Mind our tip: the word tip has nothing to do with insuring promptness. Anyway, tip it is now called gratuity or even more euphemistically service.
Mind our tip: the word tip has nothing to do with insuring promptness. Anyway, tip it is now called gratuity or even more euphemistically service.

From My Trashcan

Interesting cases of multiplying by division

From the Department of Public Safety website (quoted in the Star/Tribune, Minneapolis, 15 November 2015): “In very cold weather a person’s body can loose (sic) heat faster than they can produce it.” Very true: in cold weather, one body is bad, two bodies are worse. The writer was of course misled by the recollection of somebody and person, and a person, one would think, is always they. But, as most people learned in their childhood, don’t generalize! Cass Sunstein, Bloomberg View, says: “If a person were to say ‘the U.S. government should be overthrown’ or ‘the more acts of terrorism, the better’ or that ‘all Muslims should join ISIL’, she could not be punished unless those statements were likely to produce imminent lawless action.” Cass is a unisex name, so I don’t know whether Cass Sunstein is a man or a woman, but I am so happy that s/he could not find a single male person ready to issue such terrible statements even for the sake of the First Amendment. I feel relatively more comfortable in the presence of Mr. L. W.: he finds it hard to believe that “‘an informed voter’ would put their trust in a candidate who is only viewed as trustworthy by just over 30 percent of a sample group.” I certainly wouldn’t.

There is a website called Academia.edu. It allows people to download scholarly papers and do other useful things. Recently I have read that Mr. X downloaded their paper (title given). Poor Mr. X, a man suffering from multiple personality disorder or with himself at war! People have been stultified by political correctness to such a degree that I once read (and quoted in a very old post) the sentence: “If John calls, tell them I am not at home.”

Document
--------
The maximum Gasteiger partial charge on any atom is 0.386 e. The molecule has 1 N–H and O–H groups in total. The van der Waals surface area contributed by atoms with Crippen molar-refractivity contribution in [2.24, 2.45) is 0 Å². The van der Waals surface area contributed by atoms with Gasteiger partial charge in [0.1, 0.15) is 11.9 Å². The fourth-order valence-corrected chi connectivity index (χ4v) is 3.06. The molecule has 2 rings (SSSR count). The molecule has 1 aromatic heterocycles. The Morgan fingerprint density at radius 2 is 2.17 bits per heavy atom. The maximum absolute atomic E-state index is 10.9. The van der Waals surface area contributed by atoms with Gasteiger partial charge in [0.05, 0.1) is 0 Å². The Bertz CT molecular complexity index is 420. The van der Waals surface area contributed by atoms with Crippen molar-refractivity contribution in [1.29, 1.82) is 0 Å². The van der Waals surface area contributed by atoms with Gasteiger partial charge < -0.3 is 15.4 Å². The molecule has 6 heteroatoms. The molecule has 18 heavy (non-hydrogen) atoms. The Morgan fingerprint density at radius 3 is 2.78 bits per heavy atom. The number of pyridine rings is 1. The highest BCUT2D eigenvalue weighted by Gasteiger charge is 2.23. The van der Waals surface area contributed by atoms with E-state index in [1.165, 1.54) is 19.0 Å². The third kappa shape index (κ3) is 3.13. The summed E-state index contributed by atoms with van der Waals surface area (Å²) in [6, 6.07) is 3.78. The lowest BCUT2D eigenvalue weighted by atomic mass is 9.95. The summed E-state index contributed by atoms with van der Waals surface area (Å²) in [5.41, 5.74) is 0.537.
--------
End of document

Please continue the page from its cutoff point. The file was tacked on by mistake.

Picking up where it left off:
From the BBC article (10 November 2015) “Fit Legs Equally Fit Brain Study Suggests,” sent me by Peter Maher: “Generally, the twin who had more leg power at the start of the study sustained their cognition better and fewer brain changes associated with ageing after 10 years.” Here the plot thickens considerably: twins can be male or female, or one can be male, the other female (or vice versa), and even identical twins can be, if I remember correctly, of different sexes. Are pluralized twins whose sex is unknown to the writer called quadruplets, or is there a disease called singularophobia?

All the New’s That’s Good to Print?

From the New York Times: “Russia, Turkey risk spit over plane. Russia prepares to sever its economic ties as both nation’s leaders stoke confrontation.”

I have received a few interesting questions but will answer them in January, because I wanted to finish 2015 on a light note. We, your obedient servant The Oxford Etymologist, thank those who read the blog in 2015, commented on it, and sent questions. May 2016, though a leap year, bring all of us a modicum of peace and relative quiet.

Image credits: (1) Toggle wall calendar. (c) mars58 via iStock. (2) Watching the ducks. (c) XKarDoc via iStock. (3) Glass bank for tips. (c) vinnstock via iStock.

Recent Comments

  1. Diana Cooper

    Love Anatoly Liberman’s etymology blogs but I am disappointed to see one so obviously educated & precise in his knowledge of the English language perpetuate that now shamefully ubiquitous use of the word ‘loose’ when ‘lose’ is the correct spelling in that context. Obviously, each of these words has a completely different meaning AND are pronounced differently.

  2. Anatoly Liberman

    It is the website that misspells the word, and I even wrote (sic) after it!

  3. Diana Cooper

    My profound apologies Anatoly. I hope I am forgiven?

Comments are closed.